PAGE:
On a macro-level we can choose frameworks that guide and shape us into being who God created us to be. When we consciously select them, they can do a lot of the work for us. Like gym buddies that are waiting for you at the gym; they can subconsciously encourage and shape us to become who we are meant to be. God gives us relationships, environments and actions to live in as frameworks so that we didn’t have to go it alone. We abide with God in every moment by shaping our frameworks to support our desired goal of desiring God’s will in our lives and the world.
For instance, I have friends with whom I text regularly. These texts throughout the week are where we share daily -in the moment- struggles and decisions. They are quick cries for help re-centering. And our responses to each other are always some form of encouragement and a reminder of what we already know to be true (but forget when life gets tough): God is present, we are called and we are loved. These texts are no brainer ways I remember what’s important and they very often get me through the week.
On the other hand, I have friends with whom it is much easier to go down the rabbit hole of doom and gloom, worry or just plain bitching. I internalize a different picture of the world, myself and other people when I spend too much time in that place and I participate in shaping them in these negative habits as well.
The stories we tell are the stories we live. So, I have to choose my frameworks intentionally.
Take a moment to think about relationships, environments and actions (or routines/habits) in your life. I bet you already have quite a bit of your framework in place. But, maybe there are some areas where that framework could use a little curating. Your family, friends, school environments, workplace, church culture, what you watch on TV, inescapable commercials and advertisements, your home, your recreation activities; all of these shape and create context for who you are and how you see the world.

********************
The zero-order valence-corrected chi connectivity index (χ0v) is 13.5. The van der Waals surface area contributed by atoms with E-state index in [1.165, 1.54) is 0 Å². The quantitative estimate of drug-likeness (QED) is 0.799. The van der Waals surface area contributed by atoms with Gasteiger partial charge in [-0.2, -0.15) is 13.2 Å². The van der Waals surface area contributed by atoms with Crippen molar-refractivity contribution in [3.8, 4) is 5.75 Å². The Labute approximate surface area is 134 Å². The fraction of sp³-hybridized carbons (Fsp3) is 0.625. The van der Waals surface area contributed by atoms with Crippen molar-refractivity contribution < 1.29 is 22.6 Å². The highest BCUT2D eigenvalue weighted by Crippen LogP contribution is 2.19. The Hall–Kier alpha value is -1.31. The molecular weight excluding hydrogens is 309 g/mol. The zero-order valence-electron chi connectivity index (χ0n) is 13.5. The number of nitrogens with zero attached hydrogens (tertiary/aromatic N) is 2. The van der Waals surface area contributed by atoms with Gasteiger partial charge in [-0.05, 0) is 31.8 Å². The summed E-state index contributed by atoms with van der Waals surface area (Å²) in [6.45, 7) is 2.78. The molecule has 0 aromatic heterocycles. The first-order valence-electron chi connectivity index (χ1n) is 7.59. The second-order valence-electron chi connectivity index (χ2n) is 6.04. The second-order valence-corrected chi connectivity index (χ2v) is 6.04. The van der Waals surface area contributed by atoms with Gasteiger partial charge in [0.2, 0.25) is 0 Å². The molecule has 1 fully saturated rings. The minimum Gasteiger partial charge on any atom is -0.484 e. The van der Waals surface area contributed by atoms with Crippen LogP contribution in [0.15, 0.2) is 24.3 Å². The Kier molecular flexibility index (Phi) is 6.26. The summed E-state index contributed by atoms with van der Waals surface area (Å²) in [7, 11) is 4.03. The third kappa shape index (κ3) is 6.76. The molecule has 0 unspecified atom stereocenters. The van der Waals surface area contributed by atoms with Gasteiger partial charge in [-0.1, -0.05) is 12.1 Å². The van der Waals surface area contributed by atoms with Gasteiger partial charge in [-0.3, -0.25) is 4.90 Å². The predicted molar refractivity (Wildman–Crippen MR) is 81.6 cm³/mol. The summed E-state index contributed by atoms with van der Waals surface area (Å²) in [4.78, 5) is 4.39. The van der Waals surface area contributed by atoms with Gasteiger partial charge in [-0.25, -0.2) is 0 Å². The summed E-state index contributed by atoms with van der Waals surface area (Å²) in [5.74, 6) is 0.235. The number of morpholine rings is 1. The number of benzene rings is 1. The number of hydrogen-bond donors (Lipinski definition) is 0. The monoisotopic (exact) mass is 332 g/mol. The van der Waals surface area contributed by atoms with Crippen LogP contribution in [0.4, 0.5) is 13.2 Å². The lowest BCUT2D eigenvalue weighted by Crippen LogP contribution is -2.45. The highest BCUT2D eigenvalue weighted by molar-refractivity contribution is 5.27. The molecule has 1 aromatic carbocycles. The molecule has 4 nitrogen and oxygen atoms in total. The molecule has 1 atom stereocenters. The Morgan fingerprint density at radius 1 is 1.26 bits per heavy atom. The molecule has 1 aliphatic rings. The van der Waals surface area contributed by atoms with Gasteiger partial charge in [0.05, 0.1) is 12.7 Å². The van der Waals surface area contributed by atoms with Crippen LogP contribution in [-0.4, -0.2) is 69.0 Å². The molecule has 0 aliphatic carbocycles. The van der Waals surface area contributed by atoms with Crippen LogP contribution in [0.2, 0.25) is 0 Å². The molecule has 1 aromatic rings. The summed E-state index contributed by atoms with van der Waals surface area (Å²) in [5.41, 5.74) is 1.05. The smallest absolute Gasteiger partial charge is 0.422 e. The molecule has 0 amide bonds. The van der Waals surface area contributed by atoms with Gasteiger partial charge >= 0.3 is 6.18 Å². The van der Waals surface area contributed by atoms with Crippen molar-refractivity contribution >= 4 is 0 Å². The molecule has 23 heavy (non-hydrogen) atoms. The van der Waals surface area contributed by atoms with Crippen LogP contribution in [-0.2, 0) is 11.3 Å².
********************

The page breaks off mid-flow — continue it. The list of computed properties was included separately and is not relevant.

Here are some ideas for pieces that might be a part of your spiritual framework: Church family, Prayer at meals, singing Taize or hymns in the car, devotional reading, reading biographies of the saints, Bible verse or quotes, prayer apps, our Spiritual Collectives, Sunday night Creative Prayer, fasting, Lectio Divina on Thursdays, Centering Prayer, walks, journals, morning pages, observing the Sabbath, friends who share my values, Christian therapist, spiritual director, sabbaticals, vacations, sitting quietly outdoors, time to express gratitude, images on your computer or the walls of your house, the environment of your home, office or car, what you listen to or watch, etc.
It’s a mistake to expect to find growth, peace and a sense of abiding on a daily basis without a framework. Without committing to a way. It’s like never exercising and expecting to lift a huge box when you need to -your back goes out. If you want to be strong you have to build those muscles. You have to train. If you want the freedom and peace of abiding you have to train your focus to center on “The One” – The Way instead of anxiety or escape. So, I guess the first task is to decide; what you do really want?
CREATIVE EXERCISE: Take a moment to imagine (or draw) what a framework for your life would feel like that was both strong enough to hold you (all of you) and comforting. What would it feel like to have a framework that brought real peace? What would it look like? What shape would it be? What colors? Would it be soft or hard?
Lisa Smith, Pastor/Artistic Director, Convergence
This blog post is taken from curriculum being written for soul|makers and was made possible by a Pastoral Study Grant on Artists as Culture Makers from the Louisville Institute and the Lilly Endowment. 2021